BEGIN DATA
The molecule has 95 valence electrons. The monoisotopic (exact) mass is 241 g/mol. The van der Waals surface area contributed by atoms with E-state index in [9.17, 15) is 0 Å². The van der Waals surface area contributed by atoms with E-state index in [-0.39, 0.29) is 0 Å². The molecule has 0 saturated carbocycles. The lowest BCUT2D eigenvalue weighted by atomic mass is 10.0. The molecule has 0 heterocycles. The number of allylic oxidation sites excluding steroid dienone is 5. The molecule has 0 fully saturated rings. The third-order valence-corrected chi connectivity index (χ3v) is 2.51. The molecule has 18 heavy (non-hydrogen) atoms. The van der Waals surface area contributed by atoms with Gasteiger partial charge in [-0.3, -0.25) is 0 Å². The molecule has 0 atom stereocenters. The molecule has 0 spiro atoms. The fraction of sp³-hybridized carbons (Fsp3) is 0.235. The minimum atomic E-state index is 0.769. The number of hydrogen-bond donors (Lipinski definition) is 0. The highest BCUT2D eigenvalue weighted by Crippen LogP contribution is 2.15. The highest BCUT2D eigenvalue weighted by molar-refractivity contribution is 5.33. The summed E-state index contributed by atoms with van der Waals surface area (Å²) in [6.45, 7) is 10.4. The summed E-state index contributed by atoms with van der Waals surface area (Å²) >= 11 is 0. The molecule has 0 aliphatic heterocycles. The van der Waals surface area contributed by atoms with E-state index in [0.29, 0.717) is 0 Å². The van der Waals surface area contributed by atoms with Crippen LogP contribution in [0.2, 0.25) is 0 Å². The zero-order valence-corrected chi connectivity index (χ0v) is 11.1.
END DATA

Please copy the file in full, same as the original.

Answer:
The molecule has 95 valence electrons. The monoisotopic (exact) mass is 241 g/mol. The van der Waals surface area contributed by atoms with E-state index in [9.17, 15) is 0 Å². The van der Waals surface area contributed by atoms with E-state index in [-0.39, 0.29) is 0 Å². The molecule has 0 saturated carbocycles. The lowest BCUT2D eigenvalue weighted by atomic mass is 10.0. The molecule has 0 heterocycles. The number of allylic oxidation sites excluding steroid dienone is 5. The molecule has 0 fully saturated rings. The third-order valence-corrected chi connectivity index (χ3v) is 2.51. The molecule has 18 heavy (non-hydrogen) atoms. The van der Waals surface area contributed by atoms with Gasteiger partial charge in [-0.3, -0.25) is 0 Å². The molecule has 0 atom stereocenters. The molecule has 0 spiro atoms. The fraction of sp³-hybridized carbons (Fsp3) is 0.235. The minimum atomic E-state index is 0.769. The number of hydrogen-bond donors (Lipinski definition) is 0. The highest BCUT2D eigenvalue weighted by Crippen LogP contribution is 2.15. The highest BCUT2D eigenvalue weighted by molar-refractivity contribution is 5.33. The summed E-state index contributed by atoms with van der Waals surface area (Å²) in [6.45, 7) is 10.4. The summed E-state index contributed by atoms with van der Waals surface area (Å²) >= 11 is 0. The molecule has 0 aliphatic heterocycles. The van der Waals surface area contributed by atoms with E-state index in [0.29, 0.717) is 0 Å². The van der Waals surface area contributed by atoms with Crippen LogP contribution in [0.2, 0.25) is 0 Å². The zero-order valence-corrected chi connectivity index (χ0v) is 11.1.